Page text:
A Palestinian girl makes her way though the rubble of destroyed buildings as she heads home from school on March 11, 2015 in Beit Hanun, northern Gaza
A Palestinian girl makes her way though the rubble of destroyed buildings as she heads home from school on March 11, 2015 in Beit Hanun, northern Gaza © Mohammed Abed - AFP/File
A Palestinian girl makes her way though the rubble of destroyed buildings as she heads home from school on March 11, 2015 in Beit Hanun, northern Gaza
AFP
Last updated: August 25, 2015

Gaza strike shuts first day of school for more than 200,000

A strike by teachers and personnel in Gaza kept more than 200,000 children from returning to school for the new term Monday, as the UN agency that employs them struggles financially.

Several thousand teachers, assistants and administrative personnel protested in front of the headquarters of UNRWA, the United Nations agency for Palestinian refugees.

The union for UNRWA staff in the Gaza Strip, the Palestinian territory hit hard by three wars in six years, an Israeli blockade and economic crisis, called for the protest with some employees at risk of losing jobs because of a lack of financing.

Out of a population of 1.8 million in Gaza, some 1.26 million are refugees, according to UN figures. UNRWA oversees education for most children -- some 225,000 in 245 schools.

Dozens of schools were damaged and affected by last summer's war between Palestinian militants and Israel.

UNRWA, mainly financed by state members of the United Nations, has struggled with money shortages for years.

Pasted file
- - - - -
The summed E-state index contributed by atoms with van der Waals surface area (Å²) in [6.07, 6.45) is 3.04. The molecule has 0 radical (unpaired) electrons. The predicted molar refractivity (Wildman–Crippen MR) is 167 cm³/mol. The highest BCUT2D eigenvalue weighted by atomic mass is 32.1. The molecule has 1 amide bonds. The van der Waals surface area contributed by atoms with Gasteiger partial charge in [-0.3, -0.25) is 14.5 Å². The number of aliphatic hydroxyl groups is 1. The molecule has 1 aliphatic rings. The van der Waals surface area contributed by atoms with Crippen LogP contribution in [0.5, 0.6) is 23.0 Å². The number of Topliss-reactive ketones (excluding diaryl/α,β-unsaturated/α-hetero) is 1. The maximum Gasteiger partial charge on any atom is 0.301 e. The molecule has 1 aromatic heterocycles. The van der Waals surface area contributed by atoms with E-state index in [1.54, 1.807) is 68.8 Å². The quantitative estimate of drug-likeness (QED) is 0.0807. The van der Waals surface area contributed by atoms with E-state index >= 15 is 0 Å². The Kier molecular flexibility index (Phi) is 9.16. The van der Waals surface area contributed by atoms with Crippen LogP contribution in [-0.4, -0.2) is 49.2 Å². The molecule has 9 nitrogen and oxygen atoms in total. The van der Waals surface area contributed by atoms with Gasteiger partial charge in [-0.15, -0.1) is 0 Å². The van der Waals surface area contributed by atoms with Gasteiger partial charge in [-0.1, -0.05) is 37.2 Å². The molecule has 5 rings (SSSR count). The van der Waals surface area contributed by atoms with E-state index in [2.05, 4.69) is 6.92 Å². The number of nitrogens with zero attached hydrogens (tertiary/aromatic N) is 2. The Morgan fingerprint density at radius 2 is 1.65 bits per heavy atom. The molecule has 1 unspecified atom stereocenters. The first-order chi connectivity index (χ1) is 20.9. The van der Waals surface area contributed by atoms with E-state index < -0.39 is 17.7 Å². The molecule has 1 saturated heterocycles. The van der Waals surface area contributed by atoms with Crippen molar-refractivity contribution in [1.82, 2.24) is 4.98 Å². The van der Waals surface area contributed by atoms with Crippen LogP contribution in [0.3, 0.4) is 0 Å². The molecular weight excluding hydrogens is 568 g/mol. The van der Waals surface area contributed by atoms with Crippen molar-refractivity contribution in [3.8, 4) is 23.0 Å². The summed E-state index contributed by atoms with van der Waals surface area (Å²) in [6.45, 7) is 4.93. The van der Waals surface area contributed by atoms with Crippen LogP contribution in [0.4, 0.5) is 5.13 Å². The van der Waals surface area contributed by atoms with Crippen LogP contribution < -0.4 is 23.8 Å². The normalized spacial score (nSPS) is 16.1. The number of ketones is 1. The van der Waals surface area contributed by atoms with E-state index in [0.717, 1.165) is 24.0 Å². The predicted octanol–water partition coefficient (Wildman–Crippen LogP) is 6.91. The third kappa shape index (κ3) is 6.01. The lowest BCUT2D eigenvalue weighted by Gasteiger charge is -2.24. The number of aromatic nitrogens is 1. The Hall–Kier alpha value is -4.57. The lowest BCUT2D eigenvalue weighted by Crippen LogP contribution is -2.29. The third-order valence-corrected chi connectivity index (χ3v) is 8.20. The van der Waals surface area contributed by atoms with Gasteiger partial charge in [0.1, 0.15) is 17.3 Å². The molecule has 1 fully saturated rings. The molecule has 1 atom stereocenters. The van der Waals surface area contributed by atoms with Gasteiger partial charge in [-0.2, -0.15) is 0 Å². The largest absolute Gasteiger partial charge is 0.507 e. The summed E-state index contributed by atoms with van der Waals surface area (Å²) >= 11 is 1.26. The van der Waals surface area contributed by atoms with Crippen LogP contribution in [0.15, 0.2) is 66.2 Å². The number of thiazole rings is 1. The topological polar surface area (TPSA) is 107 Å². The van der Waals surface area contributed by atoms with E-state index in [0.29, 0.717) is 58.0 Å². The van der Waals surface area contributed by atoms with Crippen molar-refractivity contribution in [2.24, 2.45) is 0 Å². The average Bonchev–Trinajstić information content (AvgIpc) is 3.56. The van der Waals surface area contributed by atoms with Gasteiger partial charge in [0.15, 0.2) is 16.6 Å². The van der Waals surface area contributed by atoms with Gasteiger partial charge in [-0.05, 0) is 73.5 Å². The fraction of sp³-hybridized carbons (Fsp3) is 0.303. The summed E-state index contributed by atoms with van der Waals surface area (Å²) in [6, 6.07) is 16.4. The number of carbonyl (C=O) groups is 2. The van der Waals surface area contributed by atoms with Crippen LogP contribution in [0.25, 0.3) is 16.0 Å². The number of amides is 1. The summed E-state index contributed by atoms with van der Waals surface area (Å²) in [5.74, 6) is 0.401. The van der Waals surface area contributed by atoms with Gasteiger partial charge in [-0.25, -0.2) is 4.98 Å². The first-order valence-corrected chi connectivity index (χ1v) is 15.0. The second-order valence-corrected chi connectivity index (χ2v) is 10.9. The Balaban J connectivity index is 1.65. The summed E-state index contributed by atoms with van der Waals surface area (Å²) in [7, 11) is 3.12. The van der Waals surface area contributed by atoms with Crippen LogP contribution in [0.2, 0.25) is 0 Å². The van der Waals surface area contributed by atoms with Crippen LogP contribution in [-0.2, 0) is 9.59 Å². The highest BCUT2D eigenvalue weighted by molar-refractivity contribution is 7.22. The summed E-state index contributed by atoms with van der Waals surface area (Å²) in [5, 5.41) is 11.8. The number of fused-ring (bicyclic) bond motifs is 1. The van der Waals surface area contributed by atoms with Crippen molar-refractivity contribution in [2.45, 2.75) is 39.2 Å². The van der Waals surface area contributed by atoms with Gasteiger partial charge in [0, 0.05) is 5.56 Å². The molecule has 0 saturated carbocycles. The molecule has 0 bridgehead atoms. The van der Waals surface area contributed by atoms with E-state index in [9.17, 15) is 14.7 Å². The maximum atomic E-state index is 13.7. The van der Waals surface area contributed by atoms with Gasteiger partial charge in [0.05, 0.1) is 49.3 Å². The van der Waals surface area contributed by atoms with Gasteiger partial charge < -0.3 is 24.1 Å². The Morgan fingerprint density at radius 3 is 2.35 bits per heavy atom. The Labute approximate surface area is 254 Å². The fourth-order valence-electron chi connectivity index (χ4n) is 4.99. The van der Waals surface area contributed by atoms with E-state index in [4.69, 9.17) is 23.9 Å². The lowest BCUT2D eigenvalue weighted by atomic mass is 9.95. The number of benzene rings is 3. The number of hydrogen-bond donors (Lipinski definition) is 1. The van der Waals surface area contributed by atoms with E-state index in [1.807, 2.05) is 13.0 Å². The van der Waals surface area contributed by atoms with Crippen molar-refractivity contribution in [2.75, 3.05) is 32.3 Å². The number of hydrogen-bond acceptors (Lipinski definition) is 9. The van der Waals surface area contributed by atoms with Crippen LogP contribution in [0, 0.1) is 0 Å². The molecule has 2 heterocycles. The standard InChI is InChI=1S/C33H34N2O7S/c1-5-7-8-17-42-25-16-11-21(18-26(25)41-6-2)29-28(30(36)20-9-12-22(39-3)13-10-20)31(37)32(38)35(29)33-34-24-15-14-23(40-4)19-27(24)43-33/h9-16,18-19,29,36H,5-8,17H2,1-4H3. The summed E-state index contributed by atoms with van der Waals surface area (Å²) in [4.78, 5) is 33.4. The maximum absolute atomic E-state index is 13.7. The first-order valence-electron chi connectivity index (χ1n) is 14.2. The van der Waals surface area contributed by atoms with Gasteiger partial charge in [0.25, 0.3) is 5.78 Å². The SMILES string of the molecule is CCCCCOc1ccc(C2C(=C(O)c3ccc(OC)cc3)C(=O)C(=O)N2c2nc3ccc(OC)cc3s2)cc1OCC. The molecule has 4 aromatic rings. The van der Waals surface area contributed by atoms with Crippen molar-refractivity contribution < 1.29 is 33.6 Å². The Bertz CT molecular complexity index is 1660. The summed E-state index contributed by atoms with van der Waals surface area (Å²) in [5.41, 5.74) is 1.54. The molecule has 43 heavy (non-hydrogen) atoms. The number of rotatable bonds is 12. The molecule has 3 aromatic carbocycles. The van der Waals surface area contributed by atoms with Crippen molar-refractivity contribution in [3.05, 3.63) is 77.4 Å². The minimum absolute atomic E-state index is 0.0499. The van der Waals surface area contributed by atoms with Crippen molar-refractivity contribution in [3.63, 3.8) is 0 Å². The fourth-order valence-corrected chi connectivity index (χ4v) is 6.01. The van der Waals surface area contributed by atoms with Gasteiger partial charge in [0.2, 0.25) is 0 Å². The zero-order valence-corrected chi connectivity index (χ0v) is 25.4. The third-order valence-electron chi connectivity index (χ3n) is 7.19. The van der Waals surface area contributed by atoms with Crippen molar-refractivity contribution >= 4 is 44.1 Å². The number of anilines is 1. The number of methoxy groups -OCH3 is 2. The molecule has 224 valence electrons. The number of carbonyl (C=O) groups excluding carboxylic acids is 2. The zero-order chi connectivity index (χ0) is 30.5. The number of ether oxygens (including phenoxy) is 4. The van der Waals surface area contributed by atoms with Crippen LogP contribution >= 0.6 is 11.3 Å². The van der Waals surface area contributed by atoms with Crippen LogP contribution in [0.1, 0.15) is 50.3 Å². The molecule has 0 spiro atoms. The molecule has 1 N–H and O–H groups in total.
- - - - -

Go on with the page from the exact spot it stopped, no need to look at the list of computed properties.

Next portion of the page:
The agency had raised the possibility of delaying the start of the new school term and laying off some staff for a year due to a lack of contributions from international donors.

New financial support allowed UNRWA to freeze those plans, but its employees are demanding that they be dropped entirely.

In the West Bank, the other Palestinian territory, children returned to school amid tributes to the 18-month-old boy killed last month along with his father when their home was firebombed by suspected Jewish extremists.

The school in Duma, the Palestinian village in the West Bank where the incident occurred, was renamed after the toddler, Ali Saad Dawabsha. The school year in the village was symbolically reopened by prime minister Rami Hamdallah.

The boy's mother, Riham, taught at a school in a neighbouring village. She remains in hospital with severe burns along with her other son, who is four.

"The students are asking for any news about their teacher," Ahlam al-Masri, the principal of her school, told AFP.

"This morning we all prayed for her recovery and for the souls of her son and her husband."

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